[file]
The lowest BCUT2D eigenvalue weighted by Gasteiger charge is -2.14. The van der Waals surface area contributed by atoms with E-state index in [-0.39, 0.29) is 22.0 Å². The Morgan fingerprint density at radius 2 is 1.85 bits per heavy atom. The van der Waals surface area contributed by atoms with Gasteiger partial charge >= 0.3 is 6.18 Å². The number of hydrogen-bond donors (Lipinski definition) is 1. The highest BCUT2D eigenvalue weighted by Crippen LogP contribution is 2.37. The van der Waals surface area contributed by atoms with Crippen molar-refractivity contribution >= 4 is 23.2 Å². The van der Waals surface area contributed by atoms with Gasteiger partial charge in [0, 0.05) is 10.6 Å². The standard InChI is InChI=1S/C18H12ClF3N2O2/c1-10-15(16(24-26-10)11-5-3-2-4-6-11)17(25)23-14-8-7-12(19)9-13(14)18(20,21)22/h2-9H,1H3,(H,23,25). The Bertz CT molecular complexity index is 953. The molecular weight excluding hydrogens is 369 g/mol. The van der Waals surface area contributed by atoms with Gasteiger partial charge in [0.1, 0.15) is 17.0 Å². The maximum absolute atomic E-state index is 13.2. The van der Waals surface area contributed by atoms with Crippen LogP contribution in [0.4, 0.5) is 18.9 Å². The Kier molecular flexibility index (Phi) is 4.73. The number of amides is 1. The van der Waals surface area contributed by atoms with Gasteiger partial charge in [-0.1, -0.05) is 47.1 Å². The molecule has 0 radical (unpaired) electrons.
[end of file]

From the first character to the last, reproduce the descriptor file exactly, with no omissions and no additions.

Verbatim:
The lowest BCUT2D eigenvalue weighted by Gasteiger charge is -2.14. The van der Waals surface area contributed by atoms with E-state index in [-0.39, 0.29) is 22.0 Å². The Morgan fingerprint density at radius 2 is 1.85 bits per heavy atom. The van der Waals surface area contributed by atoms with Gasteiger partial charge >= 0.3 is 6.18 Å². The number of hydrogen-bond donors (Lipinski definition) is 1. The highest BCUT2D eigenvalue weighted by Crippen LogP contribution is 2.37. The van der Waals surface area contributed by atoms with Crippen molar-refractivity contribution >= 4 is 23.2 Å². The van der Waals surface area contributed by atoms with Gasteiger partial charge in [0, 0.05) is 10.6 Å². The standard InChI is InChI=1S/C18H12ClF3N2O2/c1-10-15(16(24-26-10)11-5-3-2-4-6-11)17(25)23-14-8-7-12(19)9-13(14)18(20,21)22/h2-9H,1H3,(H,23,25). The Bertz CT molecular complexity index is 953. The molecular weight excluding hydrogens is 369 g/mol. The van der Waals surface area contributed by atoms with Gasteiger partial charge in [0.1, 0.15) is 17.0 Å². The maximum absolute atomic E-state index is 13.2. The van der Waals surface area contributed by atoms with Crippen LogP contribution in [0.4, 0.5) is 18.9 Å². The Kier molecular flexibility index (Phi) is 4.73. The number of amides is 1. The van der Waals surface area contributed by atoms with Gasteiger partial charge in [-0.1, -0.05) is 47.1 Å². The molecule has 0 radical (unpaired) electrons.